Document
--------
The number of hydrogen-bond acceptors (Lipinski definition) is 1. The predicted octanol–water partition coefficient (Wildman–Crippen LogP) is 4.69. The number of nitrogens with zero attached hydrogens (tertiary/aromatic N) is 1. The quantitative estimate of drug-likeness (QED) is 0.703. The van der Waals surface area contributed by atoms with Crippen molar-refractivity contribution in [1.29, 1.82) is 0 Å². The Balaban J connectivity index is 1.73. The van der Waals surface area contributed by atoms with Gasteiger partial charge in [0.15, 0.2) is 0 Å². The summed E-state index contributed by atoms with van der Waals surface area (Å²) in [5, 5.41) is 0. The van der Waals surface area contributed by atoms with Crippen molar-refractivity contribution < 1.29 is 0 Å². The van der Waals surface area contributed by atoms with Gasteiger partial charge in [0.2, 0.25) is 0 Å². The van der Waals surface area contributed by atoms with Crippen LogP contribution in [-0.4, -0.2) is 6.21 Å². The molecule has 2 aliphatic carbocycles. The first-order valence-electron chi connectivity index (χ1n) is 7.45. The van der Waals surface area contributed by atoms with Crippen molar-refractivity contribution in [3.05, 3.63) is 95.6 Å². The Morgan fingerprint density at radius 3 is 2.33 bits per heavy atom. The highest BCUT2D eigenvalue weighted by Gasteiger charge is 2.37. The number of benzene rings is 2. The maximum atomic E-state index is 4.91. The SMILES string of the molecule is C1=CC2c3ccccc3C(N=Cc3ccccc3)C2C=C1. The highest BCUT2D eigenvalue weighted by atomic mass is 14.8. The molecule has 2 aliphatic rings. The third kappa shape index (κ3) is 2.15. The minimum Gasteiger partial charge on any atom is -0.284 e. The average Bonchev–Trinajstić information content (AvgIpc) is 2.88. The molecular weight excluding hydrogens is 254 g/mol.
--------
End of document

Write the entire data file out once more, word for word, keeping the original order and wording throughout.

The number of hydrogen-bond acceptors (Lipinski definition) is 1. The predicted octanol–water partition coefficient (Wildman–Crippen LogP) is 4.69. The number of nitrogens with zero attached hydrogens (tertiary/aromatic N) is 1. The quantitative estimate of drug-likeness (QED) is 0.703. The van der Waals surface area contributed by atoms with Crippen molar-refractivity contribution in [1.29, 1.82) is 0 Å². The Balaban J connectivity index is 1.73. The van der Waals surface area contributed by atoms with Gasteiger partial charge in [0.15, 0.2) is 0 Å². The summed E-state index contributed by atoms with van der Waals surface area (Å²) in [5, 5.41) is 0. The van der Waals surface area contributed by atoms with Crippen molar-refractivity contribution < 1.29 is 0 Å². The van der Waals surface area contributed by atoms with Gasteiger partial charge in [0.2, 0.25) is 0 Å². The van der Waals surface area contributed by atoms with Crippen LogP contribution in [-0.4, -0.2) is 6.21 Å². The molecule has 2 aliphatic carbocycles. The first-order valence-electron chi connectivity index (χ1n) is 7.45. The van der Waals surface area contributed by atoms with Crippen molar-refractivity contribution in [3.05, 3.63) is 95.6 Å². The Morgan fingerprint density at radius 3 is 2.33 bits per heavy atom. The highest BCUT2D eigenvalue weighted by Gasteiger charge is 2.37. The number of benzene rings is 2. The maximum atomic E-state index is 4.91. The SMILES string of the molecule is C1=CC2c3ccccc3C(N=Cc3ccccc3)C2C=C1. The highest BCUT2D eigenvalue weighted by atomic mass is 14.8. The molecule has 2 aliphatic rings. The third kappa shape index (κ3) is 2.15. The minimum Gasteiger partial charge on any atom is -0.284 e. The average Bonchev–Trinajstić information content (AvgIpc) is 2.88. The molecular weight excluding hydrogens is 254 g/mol.